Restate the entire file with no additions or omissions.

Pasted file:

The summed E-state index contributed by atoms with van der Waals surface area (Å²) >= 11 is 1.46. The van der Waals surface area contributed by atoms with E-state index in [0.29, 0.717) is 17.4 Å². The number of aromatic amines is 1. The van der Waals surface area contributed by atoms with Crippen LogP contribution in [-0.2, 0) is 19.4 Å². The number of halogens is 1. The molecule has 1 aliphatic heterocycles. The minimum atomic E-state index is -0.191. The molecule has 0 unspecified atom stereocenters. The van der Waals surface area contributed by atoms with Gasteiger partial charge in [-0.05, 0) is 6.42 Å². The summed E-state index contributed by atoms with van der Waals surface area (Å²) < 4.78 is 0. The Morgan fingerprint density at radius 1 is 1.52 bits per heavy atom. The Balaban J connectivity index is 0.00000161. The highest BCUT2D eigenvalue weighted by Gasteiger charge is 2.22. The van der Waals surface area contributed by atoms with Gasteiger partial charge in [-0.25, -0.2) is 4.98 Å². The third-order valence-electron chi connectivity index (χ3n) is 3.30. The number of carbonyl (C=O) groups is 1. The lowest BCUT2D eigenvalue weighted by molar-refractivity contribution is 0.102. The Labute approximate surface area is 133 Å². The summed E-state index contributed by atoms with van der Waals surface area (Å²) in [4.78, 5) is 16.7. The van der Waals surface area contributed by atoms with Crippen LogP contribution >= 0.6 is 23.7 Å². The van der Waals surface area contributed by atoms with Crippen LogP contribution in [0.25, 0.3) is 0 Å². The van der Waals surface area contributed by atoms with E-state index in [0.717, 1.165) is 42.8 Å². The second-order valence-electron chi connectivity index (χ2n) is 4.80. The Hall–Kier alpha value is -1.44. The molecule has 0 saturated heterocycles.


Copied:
The summed E-state index contributed by atoms with van der Waals surface area (Å²) >= 11 is 1.46. The van der Waals surface area contributed by atoms with E-state index in [0.29, 0.717) is 17.4 Å². The number of aromatic amines is 1. The van der Waals surface area contributed by atoms with Crippen LogP contribution in [-0.2, 0) is 19.4 Å². The number of halogens is 1. The molecule has 1 aliphatic heterocycles. The minimum atomic E-state index is -0.191. The molecule has 0 unspecified atom stereocenters. The van der Waals surface area contributed by atoms with Gasteiger partial charge in [-0.05, 0) is 6.42 Å². The summed E-state index contributed by atoms with van der Waals surface area (Å²) < 4.78 is 0. The Morgan fingerprint density at radius 1 is 1.52 bits per heavy atom. The Balaban J connectivity index is 0.00000161. The highest BCUT2D eigenvalue weighted by Gasteiger charge is 2.22. The van der Waals surface area contributed by atoms with Gasteiger partial charge in [-0.25, -0.2) is 4.98 Å². The third-order valence-electron chi connectivity index (χ3n) is 3.30. The number of carbonyl (C=O) groups is 1. The lowest BCUT2D eigenvalue weighted by molar-refractivity contribution is 0.102. The Labute approximate surface area is 133 Å². The summed E-state index contributed by atoms with van der Waals surface area (Å²) in [4.78, 5) is 16.7. The van der Waals surface area contributed by atoms with Crippen LogP contribution >= 0.6 is 23.7 Å². The van der Waals surface area contributed by atoms with Crippen LogP contribution in [0.25, 0.3) is 0 Å². The van der Waals surface area contributed by atoms with E-state index in [0.717, 1.165) is 42.8 Å². The second-order valence-electron chi connectivity index (χ2n) is 4.80. The Hall–Kier alpha value is -1.44. The molecule has 0 saturated heterocycles.